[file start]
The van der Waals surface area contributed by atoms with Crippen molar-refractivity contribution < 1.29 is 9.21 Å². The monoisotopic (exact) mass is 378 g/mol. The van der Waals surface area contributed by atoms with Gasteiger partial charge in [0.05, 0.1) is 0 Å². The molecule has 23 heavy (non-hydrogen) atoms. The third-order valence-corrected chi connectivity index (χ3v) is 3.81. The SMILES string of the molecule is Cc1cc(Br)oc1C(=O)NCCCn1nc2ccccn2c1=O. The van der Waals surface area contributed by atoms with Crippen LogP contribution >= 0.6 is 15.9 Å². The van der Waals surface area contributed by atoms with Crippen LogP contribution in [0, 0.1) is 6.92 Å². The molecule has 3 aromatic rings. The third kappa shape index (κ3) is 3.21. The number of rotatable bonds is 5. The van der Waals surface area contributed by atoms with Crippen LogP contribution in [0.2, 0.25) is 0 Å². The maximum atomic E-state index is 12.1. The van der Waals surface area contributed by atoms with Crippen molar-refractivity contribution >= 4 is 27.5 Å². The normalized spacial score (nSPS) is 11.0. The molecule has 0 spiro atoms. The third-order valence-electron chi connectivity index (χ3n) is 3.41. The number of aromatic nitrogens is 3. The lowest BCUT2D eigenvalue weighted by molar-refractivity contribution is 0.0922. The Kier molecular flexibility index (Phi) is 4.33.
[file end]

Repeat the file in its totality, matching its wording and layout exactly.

The van der Waals surface area contributed by atoms with Crippen molar-refractivity contribution < 1.29 is 9.21 Å². The monoisotopic (exact) mass is 378 g/mol. The van der Waals surface area contributed by atoms with Gasteiger partial charge in [0.05, 0.1) is 0 Å². The molecule has 23 heavy (non-hydrogen) atoms. The third-order valence-corrected chi connectivity index (χ3v) is 3.81. The SMILES string of the molecule is Cc1cc(Br)oc1C(=O)NCCCn1nc2ccccn2c1=O. The van der Waals surface area contributed by atoms with Crippen LogP contribution >= 0.6 is 15.9 Å². The van der Waals surface area contributed by atoms with Crippen LogP contribution in [0, 0.1) is 6.92 Å². The molecule has 3 aromatic rings. The third kappa shape index (κ3) is 3.21. The number of rotatable bonds is 5. The van der Waals surface area contributed by atoms with Crippen LogP contribution in [0.2, 0.25) is 0 Å². The maximum atomic E-state index is 12.1. The van der Waals surface area contributed by atoms with Crippen molar-refractivity contribution >= 4 is 27.5 Å². The normalized spacial score (nSPS) is 11.0. The molecule has 0 spiro atoms. The third-order valence-electron chi connectivity index (χ3n) is 3.41. The number of aromatic nitrogens is 3. The lowest BCUT2D eigenvalue weighted by molar-refractivity contribution is 0.0922. The Kier molecular flexibility index (Phi) is 4.33.